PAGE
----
The ‘Heritage Farm Collection’ debuted in the 2012 Seed Savers Exchange catalog and illustrates our efforts to move varieties from Seed Savers Exchange (SSE) seed vault to America’s dinner table.
The histories shared in the print catalog are a condensed summary of the full story. We have often collected a more complete history. We hope you enjoy this blog series in which we publish full portraits of the varieties we are introducing (or re-introducing) in 2016.
Dark green, oval-shaped leaves
Peppery but slightly sweet flavor with succulent texture
Quick to bolt in summer - best grown in the fall
SSE listed member Hans Hansen, of Peaceable Kingdom School in Texas, sent SSE this arugula in the mid-1990s. Peaceable Kingdom School received seeds for this variety from Ric (Enrico) Rao in 1992. Ric had been growing and saving seed from his family’s heirloom arugula since finding some seeds in his grandfather’s garden shed in 1983. The grandfather, Enrico Rao, grew the variety in his gardens, first in Brooklyn, NY, then in Valley Stream (Long Island), NY. Enrico grew this variety from some point soon after World War I until his death in 1983.
Ric shared the story of his grandfather and the arugula with SSE in 2013. Ric writes:
“My Grandfather, Enrico Rao, was born in a small town in Sicily named Ali Superiore [located] about 15 miles south of the city of Messina along the straits of Messina. He came to the US as a young boy, and in 1914, when WWI broke out, he was drafted into the army. He was fighting in Alsace Lorraine where he was wounded and sent to a hospital in Paris to recover. He was granted a leave and since it was a long journey back to the US, he went to visit his family still living in Sicily.
His father asked Enrico to bring back some arugula seeds from their hometown, since they probably couldn't get them in the U.S. at the time. He brought them back and then, after he was married, his father gave him some of the seeds to plant. Enrico planted them every year starting in [Brooklyn], then when they moved to Valley Stream on Long Island, he still grew them until his death in 1983. That's when I retrieved the seeds from his garden shed.”
Put it on the table!
This variety is ideal for fresh eating. The nutty and peppery taste of arugula is strong for a leafy green and provides a nice contrast to lettuce in a salad. Larger and older leaves should be warmed and even lightly wilted for the best flavor. You can sprinkle them on pizzas fresh from the oven or toss them with pasta and roasted tomatoes.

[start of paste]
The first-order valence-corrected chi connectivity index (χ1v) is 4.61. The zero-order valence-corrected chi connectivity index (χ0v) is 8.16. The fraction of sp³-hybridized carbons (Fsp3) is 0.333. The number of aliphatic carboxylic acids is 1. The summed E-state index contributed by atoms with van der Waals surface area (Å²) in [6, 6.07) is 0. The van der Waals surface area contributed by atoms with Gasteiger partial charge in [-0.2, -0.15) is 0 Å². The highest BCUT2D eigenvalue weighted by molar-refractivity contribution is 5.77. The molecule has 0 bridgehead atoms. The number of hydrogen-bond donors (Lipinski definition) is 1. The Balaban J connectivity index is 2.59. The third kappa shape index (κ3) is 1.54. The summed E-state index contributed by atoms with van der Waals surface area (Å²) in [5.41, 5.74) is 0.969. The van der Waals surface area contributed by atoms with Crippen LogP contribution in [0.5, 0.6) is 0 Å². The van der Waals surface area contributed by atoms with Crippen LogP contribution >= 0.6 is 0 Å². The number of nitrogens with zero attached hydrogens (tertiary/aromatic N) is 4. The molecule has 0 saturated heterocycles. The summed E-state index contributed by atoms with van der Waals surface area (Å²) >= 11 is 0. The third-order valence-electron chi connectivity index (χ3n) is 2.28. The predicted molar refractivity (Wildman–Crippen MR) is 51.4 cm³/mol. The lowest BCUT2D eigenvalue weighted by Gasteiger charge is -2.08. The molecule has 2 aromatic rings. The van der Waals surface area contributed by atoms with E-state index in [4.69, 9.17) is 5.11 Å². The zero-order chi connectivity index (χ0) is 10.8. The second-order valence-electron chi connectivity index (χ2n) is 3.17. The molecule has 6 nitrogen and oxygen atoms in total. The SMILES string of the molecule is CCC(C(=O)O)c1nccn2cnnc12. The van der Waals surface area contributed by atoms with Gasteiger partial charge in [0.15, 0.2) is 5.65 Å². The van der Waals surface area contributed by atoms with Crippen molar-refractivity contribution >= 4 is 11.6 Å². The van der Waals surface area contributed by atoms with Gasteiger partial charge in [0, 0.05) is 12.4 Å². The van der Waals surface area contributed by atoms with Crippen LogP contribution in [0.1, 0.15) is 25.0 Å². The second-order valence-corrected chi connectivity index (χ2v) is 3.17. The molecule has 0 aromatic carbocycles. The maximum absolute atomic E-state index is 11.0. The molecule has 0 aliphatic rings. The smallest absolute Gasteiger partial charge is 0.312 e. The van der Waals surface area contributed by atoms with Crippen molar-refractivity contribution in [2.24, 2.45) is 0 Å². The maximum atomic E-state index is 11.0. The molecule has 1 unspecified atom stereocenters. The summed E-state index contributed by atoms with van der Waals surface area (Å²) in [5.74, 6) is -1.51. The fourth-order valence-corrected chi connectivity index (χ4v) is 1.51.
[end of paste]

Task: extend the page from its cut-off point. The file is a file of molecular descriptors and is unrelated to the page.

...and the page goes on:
You can sow these seeds directly into the soil 1-2 weeks before your last frost date. If you sow a section or row every two or three weeks, you can get a continuous crop. These seeds can be broadcast evenly in sections of the garden to create a bed of tender leaves. Plant your seeds 1/8-1/4 in. deep. This is a "cut-and-come-again" plant so you can harvest leaves as they mature. Keep the leaves well watered and cool. This crop prefers to grow in cool seasons, so gardeners in Zones 8 and warmer should plant this vegetable in the fall. The shade from taller plants can help keep this vegetable cool in sunny gardens and warm climates.
The CORE Project
This project represents the efforts of our Preservation program to document our Collection through the Evaluation and the Collection Origins Research Effort (CORE).
The CORE project began in 2011. It is an effort to record the Collection’s cultural history by gathering, documenting, and sharing stewardship history. Our comprehensive Evaluation program began in 2010. Evaluation staff document Collection grow outs, including morphological traits, photographs, taste evaluation, and purity assessment. These programs converge to give us a rich portrait of individual varieties in our Collection.
When we identify varieties with both a compelling story and outstanding performance traits, they are ‘short listed’ for consideration in the ‘Heritage Farm Collection.’ Most ‘Heritage Farm Collection’ introductions are either family heirlooms or historic commercial varieties that faded from commerce.
Seed Savers Exchange is a non-profit organization located in Decorah, Iowa, with a mission to conserve and promote America's culturally diverse but endangered garden and food crop heritage for future generations by collecting, growing, and sharing heirloom seeds and plants.